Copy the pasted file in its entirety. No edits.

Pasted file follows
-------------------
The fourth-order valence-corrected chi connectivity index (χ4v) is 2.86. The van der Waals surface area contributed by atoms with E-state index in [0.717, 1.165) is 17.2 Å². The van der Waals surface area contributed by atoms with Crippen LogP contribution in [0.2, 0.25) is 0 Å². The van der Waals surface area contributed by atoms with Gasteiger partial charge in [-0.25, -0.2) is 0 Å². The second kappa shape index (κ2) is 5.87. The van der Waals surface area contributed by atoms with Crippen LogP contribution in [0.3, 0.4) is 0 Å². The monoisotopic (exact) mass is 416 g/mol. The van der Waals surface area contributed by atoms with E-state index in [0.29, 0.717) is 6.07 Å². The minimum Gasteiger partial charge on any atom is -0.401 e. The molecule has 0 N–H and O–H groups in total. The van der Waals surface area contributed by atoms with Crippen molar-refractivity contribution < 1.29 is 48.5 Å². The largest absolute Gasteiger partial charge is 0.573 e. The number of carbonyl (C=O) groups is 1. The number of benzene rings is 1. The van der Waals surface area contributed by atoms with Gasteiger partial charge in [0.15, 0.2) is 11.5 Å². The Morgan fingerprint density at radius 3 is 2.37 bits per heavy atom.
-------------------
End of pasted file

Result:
The fourth-order valence-corrected chi connectivity index (χ4v) is 2.86. The van der Waals surface area contributed by atoms with E-state index in [0.717, 1.165) is 17.2 Å². The van der Waals surface area contributed by atoms with Crippen LogP contribution in [0.2, 0.25) is 0 Å². The van der Waals surface area contributed by atoms with Gasteiger partial charge in [-0.25, -0.2) is 0 Å². The second kappa shape index (κ2) is 5.87. The van der Waals surface area contributed by atoms with Crippen LogP contribution in [0.3, 0.4) is 0 Å². The monoisotopic (exact) mass is 416 g/mol. The van der Waals surface area contributed by atoms with E-state index in [0.29, 0.717) is 6.07 Å². The minimum Gasteiger partial charge on any atom is -0.401 e. The molecule has 0 N–H and O–H groups in total. The van der Waals surface area contributed by atoms with Crippen molar-refractivity contribution < 1.29 is 48.5 Å². The largest absolute Gasteiger partial charge is 0.573 e. The number of carbonyl (C=O) groups is 1. The number of benzene rings is 1. The van der Waals surface area contributed by atoms with Gasteiger partial charge in [0.15, 0.2) is 11.5 Å². The Morgan fingerprint density at radius 3 is 2.37 bits per heavy atom.